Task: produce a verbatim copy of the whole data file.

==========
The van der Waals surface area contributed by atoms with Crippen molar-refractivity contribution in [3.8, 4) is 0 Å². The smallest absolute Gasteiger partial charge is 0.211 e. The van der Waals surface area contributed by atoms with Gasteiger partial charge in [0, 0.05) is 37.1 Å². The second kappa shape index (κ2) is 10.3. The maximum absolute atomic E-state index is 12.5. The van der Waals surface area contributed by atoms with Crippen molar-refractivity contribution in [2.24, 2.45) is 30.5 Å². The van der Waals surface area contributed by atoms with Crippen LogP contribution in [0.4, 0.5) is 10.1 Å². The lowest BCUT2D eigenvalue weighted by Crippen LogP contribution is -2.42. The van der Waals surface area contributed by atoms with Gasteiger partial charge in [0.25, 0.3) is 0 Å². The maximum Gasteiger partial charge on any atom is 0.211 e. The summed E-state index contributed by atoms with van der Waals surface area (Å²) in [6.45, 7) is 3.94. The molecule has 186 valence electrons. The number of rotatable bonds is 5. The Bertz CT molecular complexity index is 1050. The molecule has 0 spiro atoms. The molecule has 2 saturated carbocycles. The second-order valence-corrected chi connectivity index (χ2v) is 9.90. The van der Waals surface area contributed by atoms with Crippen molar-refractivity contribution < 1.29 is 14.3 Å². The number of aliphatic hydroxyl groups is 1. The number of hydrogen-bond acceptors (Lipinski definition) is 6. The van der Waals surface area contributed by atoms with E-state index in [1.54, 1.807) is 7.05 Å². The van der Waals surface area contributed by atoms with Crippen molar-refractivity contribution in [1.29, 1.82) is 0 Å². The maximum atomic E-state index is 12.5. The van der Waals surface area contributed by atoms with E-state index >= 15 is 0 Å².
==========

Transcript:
The van der Waals surface area contributed by atoms with Crippen molar-refractivity contribution in [3.8, 4) is 0 Å². The smallest absolute Gasteiger partial charge is 0.211 e. The van der Waals surface area contributed by atoms with Gasteiger partial charge in [0, 0.05) is 37.1 Å². The second kappa shape index (κ2) is 10.3. The maximum absolute atomic E-state index is 12.5. The van der Waals surface area contributed by atoms with Crippen molar-refractivity contribution in [2.24, 2.45) is 30.5 Å². The van der Waals surface area contributed by atoms with Crippen LogP contribution in [0.4, 0.5) is 10.1 Å². The lowest BCUT2D eigenvalue weighted by Crippen LogP contribution is -2.42. The van der Waals surface area contributed by atoms with Gasteiger partial charge in [0.25, 0.3) is 0 Å². The maximum Gasteiger partial charge on any atom is 0.211 e. The summed E-state index contributed by atoms with van der Waals surface area (Å²) in [6.45, 7) is 3.94. The molecule has 186 valence electrons. The number of rotatable bonds is 5. The Bertz CT molecular complexity index is 1050. The molecule has 0 spiro atoms. The molecule has 2 saturated carbocycles. The second-order valence-corrected chi connectivity index (χ2v) is 9.90. The van der Waals surface area contributed by atoms with Crippen molar-refractivity contribution < 1.29 is 14.3 Å². The number of aliphatic hydroxyl groups is 1. The number of hydrogen-bond acceptors (Lipinski definition) is 6. The van der Waals surface area contributed by atoms with E-state index in [1.54, 1.807) is 7.05 Å². The van der Waals surface area contributed by atoms with Crippen molar-refractivity contribution in [1.29, 1.82) is 0 Å². The maximum atomic E-state index is 12.5. The van der Waals surface area contributed by atoms with E-state index >= 15 is 0 Å².